Miami-Dade County

Miami-Dade Mayor Gimenez drops demand for 10-percent paycut

Miami-Dade Mayor Carlos Gimenez dropped his demand for union workers to take a 10 percent pay cut next year, and instead will seek savings by reducing benefits in employees’ healthcare plans.

In letters to labor leaders Tuesday night, Gimenez said the “benefits redesign” will be needed close a $64 million revenue gap for the budget year that begins Oct. 1. Gimenez plans to recommend closing that gap with about 700 job cuts on the county payroll if unions don’t agree to concessions, including extending the three-year suspension of various bonuses, perks and pay enhancements set to return Oct. 1.

“I am now seeking a commitment from you to collectively work together to achieve a 15 percent overall savings in healthcare costs through benefits redesign,’’ Gimenez wrote. The change, aides said, would reduce plans’ benefits but not require county workers to cover premium costs.

Emilio Azoy, president of the AFSCME chapter representing county water-and-sewer workers, said he saw Gimenez’s letter as another example of the mayor asking workers to solve the county’s financial problems.

“What he’s offering is, to me, insulting,’’ Azoy said. “These benefits were negotiated. Now he’s saying he wants everything back. And I’m not going to give you anything.”

Miami-Dade’s budget office said the healthcare reductions would narrow the budget gap by about $18 million. The actual healthcare savings would total $50 million, but the budget gap only touches payrolls in those departments reliant on the county’s general fund — a roughly $1.5 billion pool of money made up mostly of countywide property taxes.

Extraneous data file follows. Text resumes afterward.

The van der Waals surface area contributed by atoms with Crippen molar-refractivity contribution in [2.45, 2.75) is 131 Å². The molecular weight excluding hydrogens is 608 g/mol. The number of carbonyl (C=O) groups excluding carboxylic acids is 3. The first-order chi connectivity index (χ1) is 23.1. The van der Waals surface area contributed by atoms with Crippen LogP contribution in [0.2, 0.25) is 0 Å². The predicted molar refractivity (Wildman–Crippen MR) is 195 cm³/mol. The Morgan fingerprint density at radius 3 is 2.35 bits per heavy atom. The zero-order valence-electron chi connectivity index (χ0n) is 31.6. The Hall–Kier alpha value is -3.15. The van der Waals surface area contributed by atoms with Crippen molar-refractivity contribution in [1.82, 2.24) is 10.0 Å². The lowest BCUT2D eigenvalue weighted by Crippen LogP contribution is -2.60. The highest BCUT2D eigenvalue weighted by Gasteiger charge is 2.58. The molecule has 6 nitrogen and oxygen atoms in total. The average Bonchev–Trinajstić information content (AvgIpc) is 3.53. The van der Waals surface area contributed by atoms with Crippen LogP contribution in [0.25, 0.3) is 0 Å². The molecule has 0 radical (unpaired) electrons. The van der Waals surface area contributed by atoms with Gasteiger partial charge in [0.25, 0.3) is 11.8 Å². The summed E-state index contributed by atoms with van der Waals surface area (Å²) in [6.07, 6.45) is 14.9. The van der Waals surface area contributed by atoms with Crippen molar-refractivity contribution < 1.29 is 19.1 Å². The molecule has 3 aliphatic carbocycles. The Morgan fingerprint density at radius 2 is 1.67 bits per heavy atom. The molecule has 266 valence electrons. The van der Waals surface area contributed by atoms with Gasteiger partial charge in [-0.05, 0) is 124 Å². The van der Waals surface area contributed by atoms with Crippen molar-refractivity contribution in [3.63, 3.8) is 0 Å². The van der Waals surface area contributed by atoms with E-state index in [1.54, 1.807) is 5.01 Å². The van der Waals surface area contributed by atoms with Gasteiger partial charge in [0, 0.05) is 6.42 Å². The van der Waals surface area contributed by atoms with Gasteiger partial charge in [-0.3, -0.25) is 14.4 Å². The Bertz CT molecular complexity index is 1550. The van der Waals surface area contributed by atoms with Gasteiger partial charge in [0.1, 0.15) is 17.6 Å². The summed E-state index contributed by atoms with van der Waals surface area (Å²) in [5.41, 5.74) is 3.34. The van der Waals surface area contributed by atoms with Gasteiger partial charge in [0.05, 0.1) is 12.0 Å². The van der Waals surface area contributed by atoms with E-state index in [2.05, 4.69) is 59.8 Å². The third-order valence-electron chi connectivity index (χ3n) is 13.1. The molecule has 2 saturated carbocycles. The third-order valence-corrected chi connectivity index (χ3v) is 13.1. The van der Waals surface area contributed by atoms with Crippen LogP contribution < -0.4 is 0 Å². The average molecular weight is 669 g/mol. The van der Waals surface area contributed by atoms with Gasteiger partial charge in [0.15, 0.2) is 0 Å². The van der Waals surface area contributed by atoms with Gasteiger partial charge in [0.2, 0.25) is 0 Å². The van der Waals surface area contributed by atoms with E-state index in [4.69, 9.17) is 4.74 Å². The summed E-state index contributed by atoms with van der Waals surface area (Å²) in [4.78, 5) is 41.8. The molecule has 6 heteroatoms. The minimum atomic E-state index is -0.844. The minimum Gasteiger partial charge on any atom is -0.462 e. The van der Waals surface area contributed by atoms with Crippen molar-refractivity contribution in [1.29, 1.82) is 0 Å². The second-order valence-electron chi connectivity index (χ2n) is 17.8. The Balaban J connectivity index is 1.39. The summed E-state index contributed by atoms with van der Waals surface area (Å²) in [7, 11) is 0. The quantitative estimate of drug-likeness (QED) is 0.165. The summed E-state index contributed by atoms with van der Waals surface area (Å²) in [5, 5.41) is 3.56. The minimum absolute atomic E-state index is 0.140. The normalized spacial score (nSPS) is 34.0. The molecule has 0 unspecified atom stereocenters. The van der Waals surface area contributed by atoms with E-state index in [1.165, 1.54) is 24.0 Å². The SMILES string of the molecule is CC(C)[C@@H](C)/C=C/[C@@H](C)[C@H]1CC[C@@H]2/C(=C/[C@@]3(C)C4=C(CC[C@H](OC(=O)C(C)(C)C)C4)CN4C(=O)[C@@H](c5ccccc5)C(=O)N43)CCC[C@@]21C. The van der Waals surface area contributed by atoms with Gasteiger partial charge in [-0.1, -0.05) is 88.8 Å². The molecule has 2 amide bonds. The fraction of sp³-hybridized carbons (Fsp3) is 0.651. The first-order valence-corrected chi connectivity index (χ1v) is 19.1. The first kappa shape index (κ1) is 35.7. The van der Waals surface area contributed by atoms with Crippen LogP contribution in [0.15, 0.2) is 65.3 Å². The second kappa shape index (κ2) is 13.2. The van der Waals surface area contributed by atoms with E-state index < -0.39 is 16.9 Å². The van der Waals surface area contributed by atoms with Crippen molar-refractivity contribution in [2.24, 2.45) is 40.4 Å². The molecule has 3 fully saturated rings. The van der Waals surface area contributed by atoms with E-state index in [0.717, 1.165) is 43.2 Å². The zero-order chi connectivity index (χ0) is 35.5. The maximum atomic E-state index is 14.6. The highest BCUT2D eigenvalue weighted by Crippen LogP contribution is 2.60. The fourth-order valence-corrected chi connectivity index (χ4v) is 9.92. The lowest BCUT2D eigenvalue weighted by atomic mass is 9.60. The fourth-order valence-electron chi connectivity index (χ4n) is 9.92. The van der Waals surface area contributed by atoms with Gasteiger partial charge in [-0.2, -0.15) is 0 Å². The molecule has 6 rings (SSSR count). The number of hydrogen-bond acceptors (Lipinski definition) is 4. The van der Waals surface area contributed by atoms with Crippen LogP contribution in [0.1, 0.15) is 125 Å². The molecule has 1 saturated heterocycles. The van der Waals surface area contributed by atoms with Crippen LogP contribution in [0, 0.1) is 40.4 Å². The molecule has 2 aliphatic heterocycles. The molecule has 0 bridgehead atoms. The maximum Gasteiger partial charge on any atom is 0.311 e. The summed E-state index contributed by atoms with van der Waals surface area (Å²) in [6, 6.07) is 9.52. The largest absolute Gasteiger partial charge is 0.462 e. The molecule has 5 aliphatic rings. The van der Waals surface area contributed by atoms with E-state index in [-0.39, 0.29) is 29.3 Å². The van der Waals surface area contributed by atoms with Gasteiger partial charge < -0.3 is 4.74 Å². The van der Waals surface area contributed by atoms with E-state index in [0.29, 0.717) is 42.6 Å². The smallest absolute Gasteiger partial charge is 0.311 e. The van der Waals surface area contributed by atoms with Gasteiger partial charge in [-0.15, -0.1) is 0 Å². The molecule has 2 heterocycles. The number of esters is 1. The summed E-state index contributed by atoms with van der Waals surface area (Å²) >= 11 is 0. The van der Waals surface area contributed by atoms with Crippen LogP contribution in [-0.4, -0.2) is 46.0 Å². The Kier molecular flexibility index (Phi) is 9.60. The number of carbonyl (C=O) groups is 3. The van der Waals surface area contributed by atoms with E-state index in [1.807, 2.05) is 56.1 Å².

The Gimenez letter continues the trend of Miami-Dade’s improving budget projections. When his administration first began budget presentations in the spring, they projected a shortfall of $208 million. Thanks to preliminary cuts, deferred expenses, catching paperwork errors and stronger forecasts for revenues, the projected gap had narrowed to $75 million last week.

If unions agreed to the reduced healthcare benefits and extended concessions, Gimenez said he could close the gap without job cuts. The concessions include enhanced overtime pay, an extra $50 in each paycheck, and added compensation for working holidays. Called “snap-back” benefits because they’re slated to snap back on Oct. 1, Gimenez won the cuts shortly after taking office in 2011.

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